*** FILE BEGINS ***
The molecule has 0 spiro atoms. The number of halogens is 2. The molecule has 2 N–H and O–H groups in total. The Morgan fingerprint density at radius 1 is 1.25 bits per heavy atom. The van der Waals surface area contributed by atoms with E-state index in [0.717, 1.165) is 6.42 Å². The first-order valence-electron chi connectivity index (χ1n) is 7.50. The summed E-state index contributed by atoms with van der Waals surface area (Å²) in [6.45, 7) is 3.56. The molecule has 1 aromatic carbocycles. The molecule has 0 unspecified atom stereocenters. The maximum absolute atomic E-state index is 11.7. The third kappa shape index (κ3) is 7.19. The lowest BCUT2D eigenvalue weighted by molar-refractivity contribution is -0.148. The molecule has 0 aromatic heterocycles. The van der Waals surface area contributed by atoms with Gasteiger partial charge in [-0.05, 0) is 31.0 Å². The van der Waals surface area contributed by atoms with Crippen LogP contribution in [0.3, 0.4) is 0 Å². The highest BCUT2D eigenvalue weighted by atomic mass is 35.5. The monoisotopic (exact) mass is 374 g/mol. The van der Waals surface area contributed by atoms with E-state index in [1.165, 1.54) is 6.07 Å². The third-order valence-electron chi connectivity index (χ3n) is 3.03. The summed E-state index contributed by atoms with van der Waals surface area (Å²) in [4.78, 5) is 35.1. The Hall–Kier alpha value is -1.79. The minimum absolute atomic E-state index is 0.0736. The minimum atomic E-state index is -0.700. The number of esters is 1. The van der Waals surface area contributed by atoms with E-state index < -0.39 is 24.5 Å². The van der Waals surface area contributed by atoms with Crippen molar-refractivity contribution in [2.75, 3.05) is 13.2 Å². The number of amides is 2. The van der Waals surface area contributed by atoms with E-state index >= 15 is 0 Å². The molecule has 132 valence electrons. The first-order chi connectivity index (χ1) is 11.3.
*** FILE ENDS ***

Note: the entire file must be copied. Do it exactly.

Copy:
The molecule has 0 spiro atoms. The number of halogens is 2. The molecule has 2 N–H and O–H groups in total. The Morgan fingerprint density at radius 1 is 1.25 bits per heavy atom. The van der Waals surface area contributed by atoms with E-state index in [0.717, 1.165) is 6.42 Å². The first-order valence-electron chi connectivity index (χ1n) is 7.50. The summed E-state index contributed by atoms with van der Waals surface area (Å²) in [6.45, 7) is 3.56. The molecule has 1 aromatic carbocycles. The molecule has 0 unspecified atom stereocenters. The maximum absolute atomic E-state index is 11.7. The third kappa shape index (κ3) is 7.19. The lowest BCUT2D eigenvalue weighted by molar-refractivity contribution is -0.148. The molecule has 0 aromatic heterocycles. The van der Waals surface area contributed by atoms with Gasteiger partial charge in [-0.05, 0) is 31.0 Å². The van der Waals surface area contributed by atoms with Crippen LogP contribution in [0.3, 0.4) is 0 Å². The highest BCUT2D eigenvalue weighted by atomic mass is 35.5. The monoisotopic (exact) mass is 374 g/mol. The van der Waals surface area contributed by atoms with E-state index in [1.165, 1.54) is 6.07 Å². The third-order valence-electron chi connectivity index (χ3n) is 3.03. The summed E-state index contributed by atoms with van der Waals surface area (Å²) in [4.78, 5) is 35.1. The Hall–Kier alpha value is -1.79. The minimum absolute atomic E-state index is 0.0736. The minimum atomic E-state index is -0.700. The number of esters is 1. The van der Waals surface area contributed by atoms with E-state index < -0.39 is 24.5 Å². The van der Waals surface area contributed by atoms with Crippen molar-refractivity contribution in [2.75, 3.05) is 13.2 Å². The number of amides is 2. The van der Waals surface area contributed by atoms with E-state index >= 15 is 0 Å². The molecule has 132 valence electrons. The first-order chi connectivity index (χ1) is 11.3.